TitleOwnerCategoryModified DateSize 
Cybersecurity Newsletter Feb 2020Gloria Lepko 2/20/2020420.28 KBDownload
Cybersecurity Newsletter Jan 2020Gloria Lepko 1/13/2020341.79 KBDownload
Cybersecurity Newsletter Nov 2019Gloria Lepko 11/21/2019339.70 KBDownload
Photo Information

Marines with 2nd Tank Battalion, 2nd Assault Amphibian Battalion and 3rd Battalion, 9th Marine Regiment, 2nd Marine Division, participated in a six day training exercise aboard Marine Corps Base Camp Lejeune, N.C., Sept. 9-14. Marines gathered around Brig. Gen. W. Lee Miller Jr., the acting commanding general of the 2nd Marine Division, as he talked with them about what he liked and what needed improvement with the recently completed exercise. (U.S. Marine Corps photograph by Pfc. Phillip R. Clark)

Photo by Pfc. Phillip R. Clark

Tanks, infantry get back to their roots by working together

13 Sep 2011 | Pfc. Phillip R. Clark

Marines with 2nd Tank Battalion, 2nd Assault Amphibian Battalion and 3rd Battalion, 9th Marine Regiment, 2nd Marine Division, participated in a six-day training exercise aboard Marine Corps Base Camp Lejeune, N.C., Sept. 9-14.

The exercise consisted of numerous types of training for 2nd Tank Bn such as offensive and defensive fundamentals, combat town, night defense lane and a nuclear, biological and chemical defense lane with M1A1 Abrams Main Battle Tanks. While such training is conducted multiple times a year, at the battalion level it occurs less often.

“The training we conduct is great infantry-tank integration. As far as how beneficial this training is for us and the [infantry], I don’t think we can get enough training like it,” said Capt. Aaron C. Smithley, 2nd Tank Bn. “It also helps the units that are attached to us because once they learn our capabilities, they can use it to their advantage and increase their fire power and potential to attack the enemy by ten-fold.”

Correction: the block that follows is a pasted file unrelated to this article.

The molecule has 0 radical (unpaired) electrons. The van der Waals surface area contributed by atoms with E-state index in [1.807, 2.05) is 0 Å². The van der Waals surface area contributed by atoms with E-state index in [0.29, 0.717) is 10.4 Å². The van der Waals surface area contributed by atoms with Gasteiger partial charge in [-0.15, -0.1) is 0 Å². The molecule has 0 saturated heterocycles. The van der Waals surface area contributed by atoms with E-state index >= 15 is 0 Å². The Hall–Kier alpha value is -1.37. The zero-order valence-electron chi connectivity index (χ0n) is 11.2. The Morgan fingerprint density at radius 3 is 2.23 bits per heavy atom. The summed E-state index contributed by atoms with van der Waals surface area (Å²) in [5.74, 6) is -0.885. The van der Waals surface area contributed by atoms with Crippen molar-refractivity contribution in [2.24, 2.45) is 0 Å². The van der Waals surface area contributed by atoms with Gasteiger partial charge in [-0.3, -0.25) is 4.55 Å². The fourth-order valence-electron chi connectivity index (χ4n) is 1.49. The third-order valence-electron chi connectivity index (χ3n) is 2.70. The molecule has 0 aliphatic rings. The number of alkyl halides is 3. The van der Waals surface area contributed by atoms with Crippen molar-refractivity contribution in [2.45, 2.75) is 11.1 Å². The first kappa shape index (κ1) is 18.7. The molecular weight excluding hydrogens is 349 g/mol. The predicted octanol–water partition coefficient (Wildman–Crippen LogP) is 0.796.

The goal of the training and biggest challenge for the infantry unit is to learn what tanks can and cannot do and how use them to their advantage to better support attack and defensive maneuvers.

“It sends the picture out that we can provide the security and we have the knowledge that we can also attack the enemy as well as providing protection,” said Smithley. “The platoon sergeants had to think about their decisions through this exercise as well as be able to formulate a plan of intent and apply it in a timely manner.”

The culminating event was the combat town where in a simulated fire fight, insurgent-role-players fired at Marines as they infiltrated a town to eliminate the enemy threat. Included in the exercise were wounded Marine role-players, rocket propelled grenades and improvised explosive device detonations that simulated what to do if a tank was taken out or numerous Marines were injured at one time.

“With infantry I think training like this is the best any one of us can get because we bring a lot to the fight, such as weaponry and optics that the [infantry] don’t have,” said Sgt. John A. Ramson, platoon sergeant, 2nd Tank Bn. “It’s a big deal to do exercises like this, so that [infantry Marines] learn our limits. With repetition, things will run a lot smoother when we deploy together.”

The purpose of the exercise was for the Marines to learn how to respond in a highly hostile environment, while eliminating the enemy threat. The final exercise was attended by Brig. Gen. W. Lee Miller Jr., the acting commanding general of the 2nd Marine Division, who watched the Marines go through the course and spoke with them about what he saw afterwards.

“For [Brig. Gen.] Miller to come out here and be present at the event, it’s pretty awesome. It motivated me to put everything I had left into the final exercise,” said Ramson. “I don’t think we could have ended this exercise any better than having the general come watch us at work and tell us what he liked and what we can improve on as a whole.”